Cryptography and global warming
In a recent discussion with another information security industry veteran the follow industry veteran noted that there's an obvious parallel between cryptography and global warming. In both cases, people who really don't know much about the subject don't seem to let this lack of understanding keep them from talking about the field as if they're experts.
In the case of global warming, even though I studied various physical sciences as both an undergraduate (chemistry and physics) and in graduate school (physics, acoustics and meteorology), I don't feel qualified to interpret the scientific evidence either for or against global warming. I don't know much about the field, but I do know that I don't know much about it. That doesn't stop me from having opinions about global warming, of course, but I wouldn't really call these informed opinions, and I certainly wouldn't try to pass myself off as an expert on the topic.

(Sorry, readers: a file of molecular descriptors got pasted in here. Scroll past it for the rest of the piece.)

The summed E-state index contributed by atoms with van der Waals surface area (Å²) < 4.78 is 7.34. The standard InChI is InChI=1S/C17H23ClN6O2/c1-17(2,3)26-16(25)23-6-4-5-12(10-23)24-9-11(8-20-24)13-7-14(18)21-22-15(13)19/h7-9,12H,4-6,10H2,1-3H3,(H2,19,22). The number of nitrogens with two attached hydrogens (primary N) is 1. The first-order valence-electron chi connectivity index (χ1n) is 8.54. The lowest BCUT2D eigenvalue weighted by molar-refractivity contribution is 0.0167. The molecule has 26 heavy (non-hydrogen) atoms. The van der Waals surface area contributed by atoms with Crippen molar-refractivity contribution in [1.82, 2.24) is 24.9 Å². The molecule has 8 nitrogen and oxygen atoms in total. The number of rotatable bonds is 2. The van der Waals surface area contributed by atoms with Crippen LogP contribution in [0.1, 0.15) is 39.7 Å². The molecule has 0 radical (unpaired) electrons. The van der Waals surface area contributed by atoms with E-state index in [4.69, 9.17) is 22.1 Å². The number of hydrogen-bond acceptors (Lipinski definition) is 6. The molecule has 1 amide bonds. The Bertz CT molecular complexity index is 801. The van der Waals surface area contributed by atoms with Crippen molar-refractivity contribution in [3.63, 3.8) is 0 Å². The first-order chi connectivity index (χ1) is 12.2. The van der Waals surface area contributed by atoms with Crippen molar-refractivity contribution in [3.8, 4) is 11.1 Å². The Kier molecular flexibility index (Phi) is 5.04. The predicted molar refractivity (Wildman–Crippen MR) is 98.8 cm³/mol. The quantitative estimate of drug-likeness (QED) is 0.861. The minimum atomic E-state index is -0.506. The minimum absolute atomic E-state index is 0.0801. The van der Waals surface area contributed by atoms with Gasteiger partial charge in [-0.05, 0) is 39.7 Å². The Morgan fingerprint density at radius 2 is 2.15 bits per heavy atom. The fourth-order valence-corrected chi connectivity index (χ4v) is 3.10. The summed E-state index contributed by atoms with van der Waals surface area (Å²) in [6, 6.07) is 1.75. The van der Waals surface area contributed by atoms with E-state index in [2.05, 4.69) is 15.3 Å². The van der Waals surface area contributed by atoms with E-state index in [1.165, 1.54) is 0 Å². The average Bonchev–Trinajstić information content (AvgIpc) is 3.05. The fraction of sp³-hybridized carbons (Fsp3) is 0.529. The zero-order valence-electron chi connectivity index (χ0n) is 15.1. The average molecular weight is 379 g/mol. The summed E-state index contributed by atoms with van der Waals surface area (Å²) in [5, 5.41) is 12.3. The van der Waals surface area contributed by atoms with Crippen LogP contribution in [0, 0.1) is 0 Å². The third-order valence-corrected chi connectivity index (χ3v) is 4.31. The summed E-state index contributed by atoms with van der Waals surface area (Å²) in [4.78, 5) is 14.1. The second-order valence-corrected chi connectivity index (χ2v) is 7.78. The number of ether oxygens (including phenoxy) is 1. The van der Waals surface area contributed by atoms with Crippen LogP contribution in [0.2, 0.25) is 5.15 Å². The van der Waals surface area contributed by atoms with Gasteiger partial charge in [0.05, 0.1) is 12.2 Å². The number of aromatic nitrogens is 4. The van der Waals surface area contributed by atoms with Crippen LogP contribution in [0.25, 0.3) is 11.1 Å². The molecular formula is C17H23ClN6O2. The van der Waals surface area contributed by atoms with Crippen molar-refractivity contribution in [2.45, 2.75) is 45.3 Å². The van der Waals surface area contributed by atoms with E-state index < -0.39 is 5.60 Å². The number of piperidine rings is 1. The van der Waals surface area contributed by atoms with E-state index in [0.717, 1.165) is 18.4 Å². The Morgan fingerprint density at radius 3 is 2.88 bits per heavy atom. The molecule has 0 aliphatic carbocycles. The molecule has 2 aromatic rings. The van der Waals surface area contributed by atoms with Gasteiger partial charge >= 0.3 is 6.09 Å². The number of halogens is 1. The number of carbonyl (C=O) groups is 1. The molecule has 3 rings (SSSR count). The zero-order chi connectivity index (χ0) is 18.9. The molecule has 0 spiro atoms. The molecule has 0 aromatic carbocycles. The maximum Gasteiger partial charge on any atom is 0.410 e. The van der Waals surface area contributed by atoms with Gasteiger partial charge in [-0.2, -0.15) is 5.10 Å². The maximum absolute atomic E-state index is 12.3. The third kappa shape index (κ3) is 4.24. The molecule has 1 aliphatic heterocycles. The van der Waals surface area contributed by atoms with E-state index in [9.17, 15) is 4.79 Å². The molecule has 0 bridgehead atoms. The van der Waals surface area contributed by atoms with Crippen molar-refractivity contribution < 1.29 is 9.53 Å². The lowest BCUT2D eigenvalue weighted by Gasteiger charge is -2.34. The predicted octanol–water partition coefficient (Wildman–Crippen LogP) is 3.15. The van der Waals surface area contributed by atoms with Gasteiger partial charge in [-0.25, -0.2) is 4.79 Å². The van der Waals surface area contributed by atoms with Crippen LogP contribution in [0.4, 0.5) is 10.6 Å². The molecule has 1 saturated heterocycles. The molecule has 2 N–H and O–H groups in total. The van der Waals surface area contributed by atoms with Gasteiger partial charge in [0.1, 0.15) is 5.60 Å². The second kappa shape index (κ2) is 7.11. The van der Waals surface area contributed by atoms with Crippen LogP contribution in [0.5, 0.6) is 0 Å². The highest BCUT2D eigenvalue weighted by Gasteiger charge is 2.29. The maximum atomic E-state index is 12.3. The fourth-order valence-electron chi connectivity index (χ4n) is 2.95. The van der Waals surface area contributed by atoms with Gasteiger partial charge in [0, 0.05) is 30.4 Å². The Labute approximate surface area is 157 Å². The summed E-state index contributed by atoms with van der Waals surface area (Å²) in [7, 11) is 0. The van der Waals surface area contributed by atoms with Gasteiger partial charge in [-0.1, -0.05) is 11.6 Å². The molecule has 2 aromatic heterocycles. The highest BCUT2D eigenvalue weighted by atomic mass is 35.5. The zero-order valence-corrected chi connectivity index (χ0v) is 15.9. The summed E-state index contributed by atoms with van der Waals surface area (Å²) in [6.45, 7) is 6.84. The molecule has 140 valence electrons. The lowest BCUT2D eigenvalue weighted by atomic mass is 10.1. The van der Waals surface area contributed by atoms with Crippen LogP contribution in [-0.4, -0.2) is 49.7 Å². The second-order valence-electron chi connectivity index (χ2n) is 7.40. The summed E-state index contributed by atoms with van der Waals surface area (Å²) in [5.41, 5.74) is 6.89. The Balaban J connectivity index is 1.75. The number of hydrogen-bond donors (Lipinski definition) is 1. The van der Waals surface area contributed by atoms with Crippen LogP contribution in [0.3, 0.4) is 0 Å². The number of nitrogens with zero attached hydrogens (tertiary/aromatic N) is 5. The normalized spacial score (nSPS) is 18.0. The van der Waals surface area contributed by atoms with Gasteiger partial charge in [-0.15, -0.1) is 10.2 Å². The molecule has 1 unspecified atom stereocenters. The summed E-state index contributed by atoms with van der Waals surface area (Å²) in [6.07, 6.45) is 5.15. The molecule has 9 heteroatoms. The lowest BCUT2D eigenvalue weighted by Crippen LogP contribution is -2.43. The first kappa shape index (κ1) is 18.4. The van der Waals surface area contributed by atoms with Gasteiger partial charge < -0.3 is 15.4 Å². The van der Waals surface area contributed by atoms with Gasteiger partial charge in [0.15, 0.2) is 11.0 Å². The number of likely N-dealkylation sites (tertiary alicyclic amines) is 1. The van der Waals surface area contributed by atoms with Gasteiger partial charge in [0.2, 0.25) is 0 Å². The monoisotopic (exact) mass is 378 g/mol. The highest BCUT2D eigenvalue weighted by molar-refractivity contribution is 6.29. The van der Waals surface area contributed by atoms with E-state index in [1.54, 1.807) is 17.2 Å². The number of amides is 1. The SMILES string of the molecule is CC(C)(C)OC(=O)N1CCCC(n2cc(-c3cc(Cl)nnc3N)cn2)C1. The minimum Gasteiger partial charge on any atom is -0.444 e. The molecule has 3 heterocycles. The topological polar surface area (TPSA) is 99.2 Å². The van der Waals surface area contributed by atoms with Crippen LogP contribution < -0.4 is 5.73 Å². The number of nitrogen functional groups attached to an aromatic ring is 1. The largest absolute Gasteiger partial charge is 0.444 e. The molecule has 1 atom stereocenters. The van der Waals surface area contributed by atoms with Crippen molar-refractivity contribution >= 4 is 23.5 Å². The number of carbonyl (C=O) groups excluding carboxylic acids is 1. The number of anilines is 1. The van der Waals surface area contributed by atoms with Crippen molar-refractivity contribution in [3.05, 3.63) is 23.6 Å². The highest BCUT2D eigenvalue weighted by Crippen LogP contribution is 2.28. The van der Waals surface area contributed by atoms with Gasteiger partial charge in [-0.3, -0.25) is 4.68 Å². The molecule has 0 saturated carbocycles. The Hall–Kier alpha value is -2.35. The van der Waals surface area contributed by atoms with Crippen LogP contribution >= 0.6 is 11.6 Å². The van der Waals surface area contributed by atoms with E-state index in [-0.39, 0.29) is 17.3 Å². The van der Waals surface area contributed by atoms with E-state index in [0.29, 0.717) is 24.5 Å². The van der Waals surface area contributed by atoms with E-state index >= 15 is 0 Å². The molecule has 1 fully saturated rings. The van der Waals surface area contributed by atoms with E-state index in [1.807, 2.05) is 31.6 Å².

The industry veteran that I was talking to noted that many people, particularly when they're talking about cryptography, seem to have a similar limitation – they really don't know much about the field, but this doesn't seem to constrain them in the same way that my lack of understanding of the scientific evidence for global warming constrains me.
This discussion also reminded of an airline flight a few years ago on which I sat next to an engineer who designed lighter-than-air vehicles, sort of like high-tech blimps. He complained about how people who know absolutely nothing at all about lighter-than-air vehicles feel qualified to give advice to experts in the field, apparently feeling that the technology is so simple that anyone can understand it.
Maybe this phenomenon isn't limited to just global warming and cryptography.